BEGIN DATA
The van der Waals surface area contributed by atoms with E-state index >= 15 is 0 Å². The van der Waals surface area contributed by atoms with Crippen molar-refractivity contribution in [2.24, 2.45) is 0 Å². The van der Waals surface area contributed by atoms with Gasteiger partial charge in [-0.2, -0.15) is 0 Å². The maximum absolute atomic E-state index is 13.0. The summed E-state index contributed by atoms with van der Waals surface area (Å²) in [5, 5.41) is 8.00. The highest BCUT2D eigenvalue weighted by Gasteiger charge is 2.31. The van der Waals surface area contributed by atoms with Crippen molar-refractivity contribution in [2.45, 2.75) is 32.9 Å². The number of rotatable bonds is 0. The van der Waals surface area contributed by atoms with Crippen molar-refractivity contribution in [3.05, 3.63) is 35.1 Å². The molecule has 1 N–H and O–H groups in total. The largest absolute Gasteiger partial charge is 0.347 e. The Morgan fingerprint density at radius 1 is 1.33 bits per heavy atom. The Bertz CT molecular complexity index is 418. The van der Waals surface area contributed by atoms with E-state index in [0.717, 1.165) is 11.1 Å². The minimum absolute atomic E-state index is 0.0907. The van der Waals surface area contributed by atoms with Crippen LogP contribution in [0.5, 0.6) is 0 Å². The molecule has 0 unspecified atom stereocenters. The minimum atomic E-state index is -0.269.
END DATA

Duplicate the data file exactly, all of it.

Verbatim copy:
The van der Waals surface area contributed by atoms with E-state index >= 15 is 0 Å². The van der Waals surface area contributed by atoms with Crippen molar-refractivity contribution in [2.24, 2.45) is 0 Å². The van der Waals surface area contributed by atoms with Gasteiger partial charge in [-0.2, -0.15) is 0 Å². The maximum absolute atomic E-state index is 13.0. The summed E-state index contributed by atoms with van der Waals surface area (Å²) in [5, 5.41) is 8.00. The highest BCUT2D eigenvalue weighted by Gasteiger charge is 2.31. The van der Waals surface area contributed by atoms with Crippen molar-refractivity contribution in [2.45, 2.75) is 32.9 Å². The number of rotatable bonds is 0. The van der Waals surface area contributed by atoms with Crippen molar-refractivity contribution in [3.05, 3.63) is 35.1 Å². The molecule has 1 N–H and O–H groups in total. The largest absolute Gasteiger partial charge is 0.347 e. The Morgan fingerprint density at radius 1 is 1.33 bits per heavy atom. The Bertz CT molecular complexity index is 418. The van der Waals surface area contributed by atoms with E-state index in [0.717, 1.165) is 11.1 Å². The minimum absolute atomic E-state index is 0.0907. The van der Waals surface area contributed by atoms with Crippen LogP contribution in [0.5, 0.6) is 0 Å². The molecule has 0 unspecified atom stereocenters. The minimum atomic E-state index is -0.269.